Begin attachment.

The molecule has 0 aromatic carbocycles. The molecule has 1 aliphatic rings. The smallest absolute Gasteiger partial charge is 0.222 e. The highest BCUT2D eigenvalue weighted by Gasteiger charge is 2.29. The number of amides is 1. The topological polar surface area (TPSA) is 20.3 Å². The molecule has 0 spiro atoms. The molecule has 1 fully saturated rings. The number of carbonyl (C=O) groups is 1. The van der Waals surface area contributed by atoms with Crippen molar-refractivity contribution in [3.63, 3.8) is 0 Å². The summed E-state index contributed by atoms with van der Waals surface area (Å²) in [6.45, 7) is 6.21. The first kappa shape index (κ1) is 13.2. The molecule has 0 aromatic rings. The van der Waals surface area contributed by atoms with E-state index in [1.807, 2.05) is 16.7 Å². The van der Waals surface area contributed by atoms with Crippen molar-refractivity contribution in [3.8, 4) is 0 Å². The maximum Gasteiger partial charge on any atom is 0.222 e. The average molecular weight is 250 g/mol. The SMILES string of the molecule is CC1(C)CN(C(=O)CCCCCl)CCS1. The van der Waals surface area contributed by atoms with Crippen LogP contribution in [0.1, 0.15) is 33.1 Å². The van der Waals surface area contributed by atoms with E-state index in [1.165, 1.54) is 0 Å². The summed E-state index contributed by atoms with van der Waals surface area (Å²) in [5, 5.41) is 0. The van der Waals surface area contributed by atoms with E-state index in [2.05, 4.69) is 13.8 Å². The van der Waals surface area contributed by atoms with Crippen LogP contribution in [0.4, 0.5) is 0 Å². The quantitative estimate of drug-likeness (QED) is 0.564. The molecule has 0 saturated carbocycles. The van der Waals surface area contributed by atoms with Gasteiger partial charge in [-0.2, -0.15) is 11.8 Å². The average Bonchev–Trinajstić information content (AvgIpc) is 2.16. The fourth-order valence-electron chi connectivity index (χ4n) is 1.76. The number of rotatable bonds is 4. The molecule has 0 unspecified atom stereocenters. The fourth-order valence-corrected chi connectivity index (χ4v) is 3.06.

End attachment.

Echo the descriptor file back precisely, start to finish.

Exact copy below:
The molecule has 0 aromatic carbocycles. The molecule has 1 aliphatic rings. The smallest absolute Gasteiger partial charge is 0.222 e. The highest BCUT2D eigenvalue weighted by Gasteiger charge is 2.29. The number of amides is 1. The topological polar surface area (TPSA) is 20.3 Å². The molecule has 0 spiro atoms. The molecule has 1 fully saturated rings. The number of carbonyl (C=O) groups is 1. The van der Waals surface area contributed by atoms with Crippen molar-refractivity contribution in [3.63, 3.8) is 0 Å². The summed E-state index contributed by atoms with van der Waals surface area (Å²) in [6.45, 7) is 6.21. The first kappa shape index (κ1) is 13.2. The molecule has 0 aromatic rings. The van der Waals surface area contributed by atoms with E-state index in [1.807, 2.05) is 16.7 Å². The van der Waals surface area contributed by atoms with Crippen molar-refractivity contribution in [3.8, 4) is 0 Å². The maximum Gasteiger partial charge on any atom is 0.222 e. The average molecular weight is 250 g/mol. The SMILES string of the molecule is CC1(C)CN(C(=O)CCCCCl)CCS1. The van der Waals surface area contributed by atoms with Crippen LogP contribution in [0.1, 0.15) is 33.1 Å². The van der Waals surface area contributed by atoms with E-state index in [1.165, 1.54) is 0 Å². The summed E-state index contributed by atoms with van der Waals surface area (Å²) in [5, 5.41) is 0. The van der Waals surface area contributed by atoms with E-state index in [2.05, 4.69) is 13.8 Å². The van der Waals surface area contributed by atoms with Crippen LogP contribution in [0.4, 0.5) is 0 Å². The quantitative estimate of drug-likeness (QED) is 0.564. The molecule has 0 saturated carbocycles. The van der Waals surface area contributed by atoms with Gasteiger partial charge in [-0.2, -0.15) is 11.8 Å². The average Bonchev–Trinajstić information content (AvgIpc) is 2.16. The fourth-order valence-electron chi connectivity index (χ4n) is 1.76. The number of rotatable bonds is 4. The molecule has 0 unspecified atom stereocenters. The fourth-order valence-corrected chi connectivity index (χ4v) is 3.06.